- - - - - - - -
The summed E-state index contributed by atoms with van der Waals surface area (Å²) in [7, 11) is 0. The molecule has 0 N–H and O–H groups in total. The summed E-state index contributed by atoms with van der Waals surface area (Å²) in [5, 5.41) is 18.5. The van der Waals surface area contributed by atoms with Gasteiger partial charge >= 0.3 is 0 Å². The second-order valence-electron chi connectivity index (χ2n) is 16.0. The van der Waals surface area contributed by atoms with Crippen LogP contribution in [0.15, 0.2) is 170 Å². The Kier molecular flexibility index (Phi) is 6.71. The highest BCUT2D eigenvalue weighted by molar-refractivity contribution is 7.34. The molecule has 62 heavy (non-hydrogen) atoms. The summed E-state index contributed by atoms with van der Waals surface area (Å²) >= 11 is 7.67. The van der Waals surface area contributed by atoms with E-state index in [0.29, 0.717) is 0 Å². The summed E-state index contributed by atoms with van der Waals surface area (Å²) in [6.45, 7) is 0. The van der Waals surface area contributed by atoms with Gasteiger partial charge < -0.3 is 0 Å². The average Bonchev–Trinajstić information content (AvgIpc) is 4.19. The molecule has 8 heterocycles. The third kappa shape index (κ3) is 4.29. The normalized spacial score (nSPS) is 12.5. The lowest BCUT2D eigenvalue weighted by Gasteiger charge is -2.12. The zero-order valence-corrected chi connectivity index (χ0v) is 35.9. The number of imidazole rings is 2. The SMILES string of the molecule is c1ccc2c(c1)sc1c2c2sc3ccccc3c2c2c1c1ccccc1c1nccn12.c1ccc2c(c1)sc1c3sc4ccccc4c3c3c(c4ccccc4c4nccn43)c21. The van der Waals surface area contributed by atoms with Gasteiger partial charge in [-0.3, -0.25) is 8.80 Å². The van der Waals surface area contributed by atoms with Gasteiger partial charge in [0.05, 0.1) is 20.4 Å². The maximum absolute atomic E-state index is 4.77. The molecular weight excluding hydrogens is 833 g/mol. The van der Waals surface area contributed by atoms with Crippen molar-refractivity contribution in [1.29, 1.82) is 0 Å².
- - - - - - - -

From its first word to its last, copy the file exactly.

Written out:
The summed E-state index contributed by atoms with van der Waals surface area (Å²) in [7, 11) is 0. The molecule has 0 N–H and O–H groups in total. The summed E-state index contributed by atoms with van der Waals surface area (Å²) in [5, 5.41) is 18.5. The van der Waals surface area contributed by atoms with Gasteiger partial charge >= 0.3 is 0 Å². The second-order valence-electron chi connectivity index (χ2n) is 16.0. The van der Waals surface area contributed by atoms with Crippen LogP contribution in [0.15, 0.2) is 170 Å². The Kier molecular flexibility index (Phi) is 6.71. The highest BCUT2D eigenvalue weighted by molar-refractivity contribution is 7.34. The molecule has 62 heavy (non-hydrogen) atoms. The summed E-state index contributed by atoms with van der Waals surface area (Å²) >= 11 is 7.67. The van der Waals surface area contributed by atoms with E-state index in [0.29, 0.717) is 0 Å². The summed E-state index contributed by atoms with van der Waals surface area (Å²) in [6.45, 7) is 0. The van der Waals surface area contributed by atoms with Gasteiger partial charge < -0.3 is 0 Å². The average Bonchev–Trinajstić information content (AvgIpc) is 4.19. The molecule has 8 heterocycles. The third kappa shape index (κ3) is 4.29. The normalized spacial score (nSPS) is 12.5. The lowest BCUT2D eigenvalue weighted by Gasteiger charge is -2.12. The zero-order valence-corrected chi connectivity index (χ0v) is 35.9. The number of imidazole rings is 2. The SMILES string of the molecule is c1ccc2c(c1)sc1c2c2sc3ccccc3c2c2c1c1ccccc1c1nccn12.c1ccc2c(c1)sc1c3sc4ccccc4c3c3c(c4ccccc4c4nccn43)c21. The van der Waals surface area contributed by atoms with Gasteiger partial charge in [-0.3, -0.25) is 8.80 Å². The van der Waals surface area contributed by atoms with Gasteiger partial charge in [0.05, 0.1) is 20.4 Å². The maximum absolute atomic E-state index is 4.77. The molecular weight excluding hydrogens is 833 g/mol. The van der Waals surface area contributed by atoms with Crippen molar-refractivity contribution in [1.29, 1.82) is 0 Å².